Corey: In your “right here on this blog” comment, should 1.42 be ~2.32?:

“For example, if x = 0 is observed, one can claim that the 95% confidence interval is [-1.68, 1.68] rather the usual [-1.96, 1.96] *provided* that had one observed, e.g., x = 4, one would have reported [1.42, 5.66] instead of the usual [2.04, 5.96].

Mayo: No, I’m pretty sure the numbers I gave are correct. In this plot, consider the intersection of a vertical line at x=4 with the red confidence belt. The lower CI limit is clearly below 2.

I can’t speak for the Bayesians and thus my comments have always been qualified by phrases such as “it is my understanding that.” Making this disclaimer again, I really don’t think they regard what you refer as “probability” to really be probability, certainly not in the “frequencies over repetitions” sense. That’s why most don’t give results in probability terms.

I should mention that I even know non-Bayesians who don’t think of probabilities as “frequencies over repetitions.” One colleague actually views the mean as the center of mass, which shocked me.

To react to Norm and Corey:

I confess not to understand what people mean in talking of subjective or personalistic or epistemic probability, and I challenge anyone to pin them down consistently. Yet another twist on this ever-shifting landscape arose in my exchange here with Norm. He seemed to be suggesting that one is dealing in subjective probability if one doesn’t have adequate evidence about relative frequencies of outcomes but just guesses (at the relative frequencies). Is a subjectivist just a frequentist with lousy evidence? I think that’s very strange.

Let me try to give the strongest type of example, where there’s intuitively high corroboration for some parameter values, that the “state of knowledge” is like saying the parameter follows a normal distribution. There’s a certain folk version that seems sensible enough at first glance. Suppose I want to say that there is strong evidence that a parameter, L, the deflection of light, is close to the value predicted in GTR, 1.75″ (now usually set at 1). As an error statistician I have no problem saying that the GTR value has passed with high severity, but that is not a posterior probability. I also have no problem saying the interval of L values warranted with severity gets increasingly precise with new interferometry measurements and so on. So what will the subjective Bayesian give me that’s better?

L is regarded as a constant, so I can’t speak of frequencies of L taking a value. The subjective Bayesian will say that they will assign an epistemic probability to L, and I’m wondering what they mean. It might mean that, say, values around 1.75 have strongest evidence, and the ones further away, in either direction, have lower evidence? That cannot be right. I don’t mean there’s little evidence of discrepant values, say of a 0 deflection or the .87” of a Newtonian half deflection, I want to say there’s strong evidence that it’s not far away from the GTR value, in fact, we might want to say those far away values are refuted by the data. So what does the low subjective probability in those far away values mean?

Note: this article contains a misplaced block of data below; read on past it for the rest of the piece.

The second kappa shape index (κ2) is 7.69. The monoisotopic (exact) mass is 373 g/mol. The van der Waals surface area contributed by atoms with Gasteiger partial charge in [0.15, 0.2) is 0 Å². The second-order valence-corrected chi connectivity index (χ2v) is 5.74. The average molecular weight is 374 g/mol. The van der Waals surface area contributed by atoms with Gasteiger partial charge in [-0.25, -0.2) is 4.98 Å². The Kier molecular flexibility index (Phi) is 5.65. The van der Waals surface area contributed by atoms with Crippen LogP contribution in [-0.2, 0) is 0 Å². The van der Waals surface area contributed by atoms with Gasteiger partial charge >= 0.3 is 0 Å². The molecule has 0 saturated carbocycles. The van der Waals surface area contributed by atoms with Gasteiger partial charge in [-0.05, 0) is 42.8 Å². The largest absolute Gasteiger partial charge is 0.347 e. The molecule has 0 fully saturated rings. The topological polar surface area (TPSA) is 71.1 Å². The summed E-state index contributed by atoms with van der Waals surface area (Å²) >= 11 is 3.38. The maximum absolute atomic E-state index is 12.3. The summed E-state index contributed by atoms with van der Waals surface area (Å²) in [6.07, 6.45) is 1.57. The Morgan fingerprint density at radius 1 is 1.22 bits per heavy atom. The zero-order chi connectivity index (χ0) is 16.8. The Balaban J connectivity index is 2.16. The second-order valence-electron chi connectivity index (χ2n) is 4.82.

What about the idea that values near 1.75” are more likely than those further away, in the formal sense? That is, they are values that render the data more probable than do lambda values far away. But this is an entirely frequentist notion, and it’s using probabilities of evidence under hypotheses as a way to appraise evidential strength or comparative evidential strength. A frequentist does that too. The only additional thing we care about is whether the high comparative likelihood in favor of H’ over H would very frequently be reported even if H is true. But Bayesians should care about this as well.

So far this shows a subjective Bayesian, when he has evidence for a distribution of parameter values, really just has knowledge of comparative likelihoods.

Things get really murky when one has poor evidence or no data at all. To say all the values of L are equiprobable—or some other noninformative variant– is to conflate having no evidence and having evidence. But even the “easy case” seems to reduce to likelihood ratios.

Well, remember I’m the one that views a lot of the people as “9 is a prime” types. And, I keep coming back to our faculty position applicant from a very top school who was mystified when I asked her why she had chosen a particular subjective prior. So, I just don’t think many people who use subjective Bayesian methods have really given much thought, if any, to the question of in what sense subjective priors are probabilities.

I believe that most of those who have thought about it do NOT consider subjective priors to be probabilities. They are simply treatng the priors as gut feelings, and are definitely not “frequentists with lousy evidence.” Not only would they not be able to give you a precise definition of what a prior really is, they would not be interested in the question.

Norm:

You wrote: “They are simply treatng the priors as gut feelings, and are definitely not ‘frequentists with lousy evidence.'” But your example of estimating p (in the case of buying a N.S. book) seemed to draw the distinction according to whether there was evidence or just guessing. But both cases dealt with making a claim about a relative frequency.

Anyway, given what you say, It’s not clear why you objected to S.L.’s idea of the prior being a report of bias or ill-founded personal hunches–or some such thing.